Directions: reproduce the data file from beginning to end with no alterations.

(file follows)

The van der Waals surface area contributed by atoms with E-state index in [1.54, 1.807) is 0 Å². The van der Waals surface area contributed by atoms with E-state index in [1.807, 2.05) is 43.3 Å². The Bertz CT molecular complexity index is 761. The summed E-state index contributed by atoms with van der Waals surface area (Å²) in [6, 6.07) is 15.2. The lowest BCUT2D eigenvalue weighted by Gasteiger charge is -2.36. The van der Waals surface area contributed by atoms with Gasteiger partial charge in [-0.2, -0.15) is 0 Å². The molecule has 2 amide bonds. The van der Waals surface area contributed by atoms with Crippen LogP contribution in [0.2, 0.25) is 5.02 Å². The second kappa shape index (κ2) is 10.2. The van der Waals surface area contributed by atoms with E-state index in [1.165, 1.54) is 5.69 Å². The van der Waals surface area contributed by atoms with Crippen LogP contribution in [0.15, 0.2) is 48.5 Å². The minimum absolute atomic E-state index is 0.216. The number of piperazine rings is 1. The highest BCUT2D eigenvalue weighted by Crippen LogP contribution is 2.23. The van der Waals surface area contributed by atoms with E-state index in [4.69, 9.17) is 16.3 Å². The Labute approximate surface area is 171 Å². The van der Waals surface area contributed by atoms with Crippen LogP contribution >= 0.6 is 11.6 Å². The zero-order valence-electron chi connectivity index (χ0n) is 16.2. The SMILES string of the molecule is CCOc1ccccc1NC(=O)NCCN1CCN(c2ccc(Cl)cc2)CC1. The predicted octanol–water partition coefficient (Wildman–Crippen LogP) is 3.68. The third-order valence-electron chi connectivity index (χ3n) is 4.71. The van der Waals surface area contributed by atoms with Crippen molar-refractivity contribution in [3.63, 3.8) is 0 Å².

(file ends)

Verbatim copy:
The van der Waals surface area contributed by atoms with E-state index in [1.54, 1.807) is 0 Å². The van der Waals surface area contributed by atoms with E-state index in [1.807, 2.05) is 43.3 Å². The Bertz CT molecular complexity index is 761. The summed E-state index contributed by atoms with van der Waals surface area (Å²) in [6, 6.07) is 15.2. The lowest BCUT2D eigenvalue weighted by Gasteiger charge is -2.36. The van der Waals surface area contributed by atoms with Gasteiger partial charge in [-0.2, -0.15) is 0 Å². The molecule has 2 amide bonds. The van der Waals surface area contributed by atoms with Crippen LogP contribution in [0.2, 0.25) is 5.02 Å². The second kappa shape index (κ2) is 10.2. The van der Waals surface area contributed by atoms with E-state index in [1.165, 1.54) is 5.69 Å². The van der Waals surface area contributed by atoms with Crippen LogP contribution in [0.15, 0.2) is 48.5 Å². The minimum absolute atomic E-state index is 0.216. The number of piperazine rings is 1. The highest BCUT2D eigenvalue weighted by Crippen LogP contribution is 2.23. The van der Waals surface area contributed by atoms with E-state index in [4.69, 9.17) is 16.3 Å². The Labute approximate surface area is 171 Å². The van der Waals surface area contributed by atoms with Crippen LogP contribution >= 0.6 is 11.6 Å². The zero-order valence-electron chi connectivity index (χ0n) is 16.2. The SMILES string of the molecule is CCOc1ccccc1NC(=O)NCCN1CCN(c2ccc(Cl)cc2)CC1. The predicted octanol–water partition coefficient (Wildman–Crippen LogP) is 3.68. The third-order valence-electron chi connectivity index (χ3n) is 4.71. The van der Waals surface area contributed by atoms with Crippen molar-refractivity contribution in [3.63, 3.8) is 0 Å².